Mathematically, the Asset Allocation component in each asset class is the passive benchmark return for a given segment multiplied by the active weight (which is the overweight or underweight relative to the benchmark weight). For example, if high yield bonds had a negative return during the measurement period, and our strategy had been to underweight that asset class, the Asset Allocation amount would be positive. Value was added to the portfolio by avoiding a loss.
Implementation is also fairly straightforward: it shows whether the portfolio’s investments in a given asset class performed better or worse than that asset class’ index return. Implementation captures several different effects.
The first effect relates to mutual fund and ETF expenses. Even if the portfolio’s exposure in an asset class is “identical” to the benchmark index, actual performance would be expected to fall short of the index due to fund expenses within the ETF or mutual fund. For example, in US equity, where the benchmark is the Russell 3000 index, the portfolio’s US equity exposure might be held entirely in a Russell 3000 ETF. But the Russell 3000 ETF has an annual expense ratio of 0.20%.
Second, we could have an explicit strategy within an asset class that differs somewhat from the benchmark index exposure. For example, if we consider small-capitalization stocks to be more attractive than large cap, some of the US equity exposure might be held in a small-cap ETF rather than in the Russell 3000 ETF. Therefore, to the extent that small-cap performance differs from broad market performance as measured by the Russell 3000, the Implementation figure will show how much the performance of the actual investments added to or subtracted from the benchmark index’s performance.
In a few asset classes, such as High Yield Bonds, liquid passive investment vehicles do not exist that track the indexes we use for performance-measurement purposes. In this case, the investment vehicle’s pricing can deviate from the index level day to day, which will cause Implementation to reflect a positive or negative value.
The Implementation numbers also include effects that result from intra-month asset allocation changes. For example, consider a hypothetical situation in which the US equity market declines 5% from the start of a month until mid-month, then recovers fully by the end of the month. Further assume that we increased the US equity allocation in portfolios at the mid-month low. The benchmark US equity return for the month would be zero, with the index beginning and ending the month at the same level. However, there would be value added from the strategy change because of the increased exposure at a point that was 5% below the end-of-month index level. In our attribution, this added value appears as part of Implementation.
Finally, Implementation includes some unavoidable distortions. For instance, to the extent that portfolios include non-US equity exposure, there will frequently be a disconnect between the closing price of the ETFs that are held in those asset classes and the benchmark indexes against which we measure performance. For example, the Japanese equity market is a fairly large share of the MSCI EAFE (developed non-US equity) index. Trading on the Tokyo Stock Exchange closes at 3:00 p.m. local time, which is 1:00 a.m. (Standard time) in New York. So, the index pricing level for Japan is set more than half a day before the ETF stops trading in New York. If the last business day of the month sees a substantial movement in the US equity market – upward or downward – that does not get reflected in the Japanese market until the next trading day. As a result, the Implementation performance can show a fairly large negative or positive number.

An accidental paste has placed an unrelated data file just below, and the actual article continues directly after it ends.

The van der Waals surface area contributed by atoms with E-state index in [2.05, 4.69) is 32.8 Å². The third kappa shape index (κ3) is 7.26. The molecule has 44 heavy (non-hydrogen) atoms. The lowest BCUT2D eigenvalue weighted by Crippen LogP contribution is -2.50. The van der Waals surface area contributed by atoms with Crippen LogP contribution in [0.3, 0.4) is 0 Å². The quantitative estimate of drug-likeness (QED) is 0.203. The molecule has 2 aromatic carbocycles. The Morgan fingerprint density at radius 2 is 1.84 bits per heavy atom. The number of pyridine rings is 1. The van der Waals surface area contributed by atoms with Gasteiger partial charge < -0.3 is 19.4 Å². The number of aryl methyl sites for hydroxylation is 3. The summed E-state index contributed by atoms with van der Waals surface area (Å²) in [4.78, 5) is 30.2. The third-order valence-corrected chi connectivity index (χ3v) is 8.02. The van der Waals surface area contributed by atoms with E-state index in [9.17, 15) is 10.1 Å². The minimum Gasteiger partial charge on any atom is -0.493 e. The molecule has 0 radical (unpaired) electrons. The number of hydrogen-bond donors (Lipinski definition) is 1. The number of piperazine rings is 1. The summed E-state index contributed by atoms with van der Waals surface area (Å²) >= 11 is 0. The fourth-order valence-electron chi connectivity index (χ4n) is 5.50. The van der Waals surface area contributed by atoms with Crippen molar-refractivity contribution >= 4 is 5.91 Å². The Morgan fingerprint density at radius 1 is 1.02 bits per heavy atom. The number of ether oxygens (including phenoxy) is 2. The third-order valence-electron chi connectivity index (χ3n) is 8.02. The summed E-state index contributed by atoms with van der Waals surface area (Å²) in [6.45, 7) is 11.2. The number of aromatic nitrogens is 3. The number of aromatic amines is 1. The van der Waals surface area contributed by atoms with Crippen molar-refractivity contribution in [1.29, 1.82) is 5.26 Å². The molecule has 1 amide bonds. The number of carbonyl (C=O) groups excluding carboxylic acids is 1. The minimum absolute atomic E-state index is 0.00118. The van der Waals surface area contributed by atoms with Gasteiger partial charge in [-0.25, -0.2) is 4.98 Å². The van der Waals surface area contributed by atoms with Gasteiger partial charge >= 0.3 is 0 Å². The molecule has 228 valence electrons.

We believe that our performance reporting strikes a good balance between simplicity and providing substantial useful information. Each of the components of the report provides an easy-to-comprehend piece of information, from an overall return to a return contribution to benchmark-relative performance. This provides our clients with the information they need to understand the progress they are making toward achieving their objectives. Our performance reporting reinforces Stairway Partners’ commitment to transparency. It also provides us with information that we use to evaluate and improve our investment decisions and processes.
Stairway Partners, LLC © 2020
This material is based upon information that we believe to be reliable, but no representation is being made that it is accurate or complete, and it should not be relied upon as such. This material is based upon our assumptions, opinions and estimates as of the date the material was prepared. Changes to assumptions, opinions and estimates are subject to change without notice. Past performance is not indicative of future results, and no representation is being made that any returns indicated will be achieved. This material has been prepared for information purposes and does not constitute investment advice. This material does not take into account particular investment objectives or financial situations. Strategies and financial instruments described in this material may not be suitable for all investors. Readers should not act upon the information without seeking professional advice. This material is not a recommendation or an offer or solicitation for the purchase or sale of any security or other financial instrument.